Senator Christopher Dodd, a Connecticut Democrat who is chairman of the Senate Banking Committee, acknowledged today that his staff agreed to dilute an executive pay provision in the economic stimulus bill that would have applied retroactively to recipients of federal aid -- and possibly blocked the controversial AIG bonuses.
Dodd told CNN the request came from officials at the Treasury Department, whom he did not identify and who said it would cause numerous lawsuits.
Republicans have complained they were frozen out of the final negotiations over the $787 billion stimulus plan. "The fact is that the bill the president signed, which protected the AIG bonuses and others, was written behind closed doors by Democratic leaders of the House and Senate. There was no transparency," said Senator Charles Grassley, the senior Republican on the Senate Finance Committee.
In the CNN interview, Dodd sought to explain what happened: "We wrote the language in the bill to deal with bonuses, golden parachutes, excessive compensation -- executive compensation, that was adopted unanimously by the United States Senate in the stimulus bill.
"That's what I would have liked to have seen maintained in the bill, but for that language there would have been no language in the bill to deal with any of this at all, including language that allowed them to reach back. The administration, it has been widely reported, had problems with that amendment, as others did as well. And they came and said, we'd like to modify that amendment. The alternative, frankly, was that happened to my amendment, what happened to the Wyden-Snowe amendment, and that is it be dropped altogether....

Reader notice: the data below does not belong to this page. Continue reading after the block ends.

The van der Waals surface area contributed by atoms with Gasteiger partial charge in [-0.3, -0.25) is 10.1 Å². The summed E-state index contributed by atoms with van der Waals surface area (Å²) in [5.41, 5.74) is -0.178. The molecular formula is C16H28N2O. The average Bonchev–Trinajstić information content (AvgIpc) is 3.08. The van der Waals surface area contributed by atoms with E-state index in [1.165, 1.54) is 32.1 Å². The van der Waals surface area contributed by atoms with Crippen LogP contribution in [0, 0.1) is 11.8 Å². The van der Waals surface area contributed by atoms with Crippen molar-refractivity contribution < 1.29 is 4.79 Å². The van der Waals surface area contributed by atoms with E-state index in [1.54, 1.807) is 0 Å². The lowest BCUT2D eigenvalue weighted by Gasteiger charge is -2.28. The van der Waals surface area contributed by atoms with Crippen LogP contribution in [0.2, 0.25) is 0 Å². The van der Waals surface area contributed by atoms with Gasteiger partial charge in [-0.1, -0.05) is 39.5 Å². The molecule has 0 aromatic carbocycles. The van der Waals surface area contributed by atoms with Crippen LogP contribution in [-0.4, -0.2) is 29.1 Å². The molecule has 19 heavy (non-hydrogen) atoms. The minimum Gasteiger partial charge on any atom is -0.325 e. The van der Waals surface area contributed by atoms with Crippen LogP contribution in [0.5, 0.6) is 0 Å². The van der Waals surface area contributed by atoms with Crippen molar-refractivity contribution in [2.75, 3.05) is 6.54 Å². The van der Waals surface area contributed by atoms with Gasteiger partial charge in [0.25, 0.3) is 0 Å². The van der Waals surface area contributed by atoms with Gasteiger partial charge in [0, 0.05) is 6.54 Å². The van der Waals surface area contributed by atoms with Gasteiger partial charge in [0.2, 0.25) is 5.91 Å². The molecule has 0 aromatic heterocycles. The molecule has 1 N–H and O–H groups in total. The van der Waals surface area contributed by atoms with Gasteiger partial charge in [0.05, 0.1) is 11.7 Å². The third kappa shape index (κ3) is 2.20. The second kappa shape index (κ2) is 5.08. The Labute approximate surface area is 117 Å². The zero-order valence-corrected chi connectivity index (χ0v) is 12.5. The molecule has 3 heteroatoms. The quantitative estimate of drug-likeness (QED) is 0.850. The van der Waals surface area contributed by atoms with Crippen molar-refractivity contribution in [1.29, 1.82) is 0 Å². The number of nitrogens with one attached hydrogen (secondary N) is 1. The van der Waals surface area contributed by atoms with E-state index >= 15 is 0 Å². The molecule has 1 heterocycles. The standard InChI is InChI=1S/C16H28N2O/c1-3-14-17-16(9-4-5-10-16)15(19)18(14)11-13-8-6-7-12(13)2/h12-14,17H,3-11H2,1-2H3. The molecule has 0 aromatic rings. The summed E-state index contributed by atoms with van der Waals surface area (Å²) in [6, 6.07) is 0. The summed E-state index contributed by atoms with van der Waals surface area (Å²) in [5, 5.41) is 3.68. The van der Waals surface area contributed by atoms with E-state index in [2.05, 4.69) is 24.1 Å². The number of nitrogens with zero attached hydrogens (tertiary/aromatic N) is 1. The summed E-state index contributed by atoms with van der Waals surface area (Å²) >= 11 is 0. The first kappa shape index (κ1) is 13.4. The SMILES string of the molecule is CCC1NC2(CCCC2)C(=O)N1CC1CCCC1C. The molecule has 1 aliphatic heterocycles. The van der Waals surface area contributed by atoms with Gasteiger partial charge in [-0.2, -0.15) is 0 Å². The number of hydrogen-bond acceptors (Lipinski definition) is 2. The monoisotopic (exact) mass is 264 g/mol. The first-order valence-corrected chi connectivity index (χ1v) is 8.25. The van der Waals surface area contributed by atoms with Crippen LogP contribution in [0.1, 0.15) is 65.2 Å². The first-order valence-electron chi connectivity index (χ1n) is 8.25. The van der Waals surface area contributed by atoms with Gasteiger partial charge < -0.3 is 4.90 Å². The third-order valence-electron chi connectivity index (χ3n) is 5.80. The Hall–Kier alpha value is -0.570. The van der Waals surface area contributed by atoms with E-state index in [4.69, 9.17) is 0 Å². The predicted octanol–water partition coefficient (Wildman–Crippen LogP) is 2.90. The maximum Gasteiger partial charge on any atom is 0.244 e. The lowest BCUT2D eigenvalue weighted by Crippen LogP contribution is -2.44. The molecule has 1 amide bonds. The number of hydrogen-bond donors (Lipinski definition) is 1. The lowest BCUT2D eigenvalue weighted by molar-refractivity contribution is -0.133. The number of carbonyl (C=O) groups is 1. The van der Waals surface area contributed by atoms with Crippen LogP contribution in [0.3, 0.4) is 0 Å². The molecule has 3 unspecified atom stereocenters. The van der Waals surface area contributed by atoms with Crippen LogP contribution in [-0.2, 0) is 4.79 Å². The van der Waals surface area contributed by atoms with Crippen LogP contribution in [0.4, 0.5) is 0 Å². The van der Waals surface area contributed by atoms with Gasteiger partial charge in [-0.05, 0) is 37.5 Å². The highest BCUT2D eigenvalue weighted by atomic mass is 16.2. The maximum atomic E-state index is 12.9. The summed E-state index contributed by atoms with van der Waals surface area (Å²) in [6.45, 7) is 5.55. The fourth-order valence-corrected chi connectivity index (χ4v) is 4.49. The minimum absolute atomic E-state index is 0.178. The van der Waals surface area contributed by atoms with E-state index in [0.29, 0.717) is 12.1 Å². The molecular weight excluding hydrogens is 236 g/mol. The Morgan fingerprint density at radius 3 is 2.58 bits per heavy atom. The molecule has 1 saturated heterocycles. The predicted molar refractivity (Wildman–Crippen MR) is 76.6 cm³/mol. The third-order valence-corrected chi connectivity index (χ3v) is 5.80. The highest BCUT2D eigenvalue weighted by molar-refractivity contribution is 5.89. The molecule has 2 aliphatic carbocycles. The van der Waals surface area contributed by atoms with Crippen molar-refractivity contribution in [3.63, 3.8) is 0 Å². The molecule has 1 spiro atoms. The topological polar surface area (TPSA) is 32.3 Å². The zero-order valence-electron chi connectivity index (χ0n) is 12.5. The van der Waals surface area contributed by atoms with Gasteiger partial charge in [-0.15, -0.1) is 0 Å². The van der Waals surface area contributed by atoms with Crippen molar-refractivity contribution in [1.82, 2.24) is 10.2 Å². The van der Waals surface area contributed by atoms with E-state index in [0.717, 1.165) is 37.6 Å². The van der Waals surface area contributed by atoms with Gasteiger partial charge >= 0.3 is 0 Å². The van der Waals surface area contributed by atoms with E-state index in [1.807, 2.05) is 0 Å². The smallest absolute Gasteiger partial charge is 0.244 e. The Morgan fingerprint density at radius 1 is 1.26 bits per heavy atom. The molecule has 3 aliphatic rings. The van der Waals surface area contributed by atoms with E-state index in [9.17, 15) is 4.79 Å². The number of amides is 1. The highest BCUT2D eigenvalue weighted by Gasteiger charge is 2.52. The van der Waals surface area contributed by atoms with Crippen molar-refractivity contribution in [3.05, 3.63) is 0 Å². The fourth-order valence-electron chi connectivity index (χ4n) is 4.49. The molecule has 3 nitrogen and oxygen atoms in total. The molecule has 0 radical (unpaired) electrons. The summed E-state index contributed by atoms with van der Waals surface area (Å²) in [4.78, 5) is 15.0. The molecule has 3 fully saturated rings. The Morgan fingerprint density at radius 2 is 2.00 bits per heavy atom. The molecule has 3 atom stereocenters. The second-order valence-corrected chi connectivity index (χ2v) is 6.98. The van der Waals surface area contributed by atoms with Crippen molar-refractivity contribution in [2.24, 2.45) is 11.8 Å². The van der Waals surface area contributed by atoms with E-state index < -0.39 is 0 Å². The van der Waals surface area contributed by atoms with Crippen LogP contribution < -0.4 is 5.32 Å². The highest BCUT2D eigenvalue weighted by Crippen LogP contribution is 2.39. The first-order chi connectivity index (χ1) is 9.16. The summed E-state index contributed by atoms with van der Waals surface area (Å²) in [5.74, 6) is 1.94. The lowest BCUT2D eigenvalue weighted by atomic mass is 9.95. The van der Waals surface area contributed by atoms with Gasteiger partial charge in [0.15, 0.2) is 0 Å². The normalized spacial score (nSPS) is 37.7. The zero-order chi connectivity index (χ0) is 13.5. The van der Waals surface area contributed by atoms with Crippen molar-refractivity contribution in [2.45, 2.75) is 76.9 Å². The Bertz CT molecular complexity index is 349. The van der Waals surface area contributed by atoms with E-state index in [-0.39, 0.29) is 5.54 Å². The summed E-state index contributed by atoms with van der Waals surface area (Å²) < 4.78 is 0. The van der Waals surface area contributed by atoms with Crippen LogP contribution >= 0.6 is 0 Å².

"I was vehemently opposed to that....But again, I want to make the point, there many who were highly critical of the Dodd amendment on executive compensation, excessive compensation. I find it ironic that the very people who were critical of me putting that bill in a month-and-a-half ago are now being critical saying we went too far."
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Glen Johnson is Politics Editor at boston.com and lead blogger for "Political Intelligence." He moved to Massachusetts in the fourth grade, and has covered local, state, and national politics for over 25 years. E-mail him at firstname.lastname@example.org. Follow him on Twitter @globeglen.